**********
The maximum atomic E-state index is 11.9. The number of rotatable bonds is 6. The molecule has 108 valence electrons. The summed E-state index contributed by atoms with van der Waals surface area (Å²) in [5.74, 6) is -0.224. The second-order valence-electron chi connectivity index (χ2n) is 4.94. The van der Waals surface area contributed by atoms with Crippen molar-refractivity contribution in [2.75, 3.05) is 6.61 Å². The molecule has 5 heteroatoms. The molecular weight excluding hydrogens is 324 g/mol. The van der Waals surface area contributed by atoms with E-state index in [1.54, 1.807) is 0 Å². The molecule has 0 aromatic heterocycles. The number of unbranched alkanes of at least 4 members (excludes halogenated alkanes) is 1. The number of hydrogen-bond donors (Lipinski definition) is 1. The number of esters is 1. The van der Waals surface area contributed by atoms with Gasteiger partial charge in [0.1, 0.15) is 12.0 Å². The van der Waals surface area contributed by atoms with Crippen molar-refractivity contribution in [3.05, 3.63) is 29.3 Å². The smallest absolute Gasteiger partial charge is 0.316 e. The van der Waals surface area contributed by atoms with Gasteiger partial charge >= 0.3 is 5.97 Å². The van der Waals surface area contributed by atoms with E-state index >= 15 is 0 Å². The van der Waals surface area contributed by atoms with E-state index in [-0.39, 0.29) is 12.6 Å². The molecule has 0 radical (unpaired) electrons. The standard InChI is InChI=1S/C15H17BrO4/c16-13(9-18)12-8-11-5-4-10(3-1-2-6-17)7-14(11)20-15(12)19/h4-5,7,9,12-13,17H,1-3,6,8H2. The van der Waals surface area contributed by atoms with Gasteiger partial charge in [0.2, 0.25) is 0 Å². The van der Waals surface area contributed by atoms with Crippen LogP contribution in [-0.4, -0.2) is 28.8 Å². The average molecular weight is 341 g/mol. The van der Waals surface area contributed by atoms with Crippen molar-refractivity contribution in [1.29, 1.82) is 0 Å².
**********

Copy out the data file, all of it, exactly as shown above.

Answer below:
The maximum atomic E-state index is 11.9. The number of rotatable bonds is 6. The molecule has 108 valence electrons. The summed E-state index contributed by atoms with van der Waals surface area (Å²) in [5.74, 6) is -0.224. The second-order valence-electron chi connectivity index (χ2n) is 4.94. The van der Waals surface area contributed by atoms with Crippen molar-refractivity contribution in [2.75, 3.05) is 6.61 Å². The molecule has 5 heteroatoms. The molecular weight excluding hydrogens is 324 g/mol. The van der Waals surface area contributed by atoms with E-state index in [1.54, 1.807) is 0 Å². The molecule has 0 aromatic heterocycles. The number of unbranched alkanes of at least 4 members (excludes halogenated alkanes) is 1. The number of hydrogen-bond donors (Lipinski definition) is 1. The number of esters is 1. The van der Waals surface area contributed by atoms with Gasteiger partial charge in [0.1, 0.15) is 12.0 Å². The van der Waals surface area contributed by atoms with Crippen molar-refractivity contribution in [3.05, 3.63) is 29.3 Å². The smallest absolute Gasteiger partial charge is 0.316 e. The van der Waals surface area contributed by atoms with Gasteiger partial charge >= 0.3 is 5.97 Å². The van der Waals surface area contributed by atoms with E-state index >= 15 is 0 Å². The van der Waals surface area contributed by atoms with E-state index in [-0.39, 0.29) is 12.6 Å². The molecule has 0 radical (unpaired) electrons. The standard InChI is InChI=1S/C15H17BrO4/c16-13(9-18)12-8-11-5-4-10(3-1-2-6-17)7-14(11)20-15(12)19/h4-5,7,9,12-13,17H,1-3,6,8H2. The van der Waals surface area contributed by atoms with Gasteiger partial charge in [0.2, 0.25) is 0 Å². The van der Waals surface area contributed by atoms with Crippen LogP contribution in [-0.4, -0.2) is 28.8 Å². The average molecular weight is 341 g/mol. The van der Waals surface area contributed by atoms with Crippen molar-refractivity contribution in [1.29, 1.82) is 0 Å².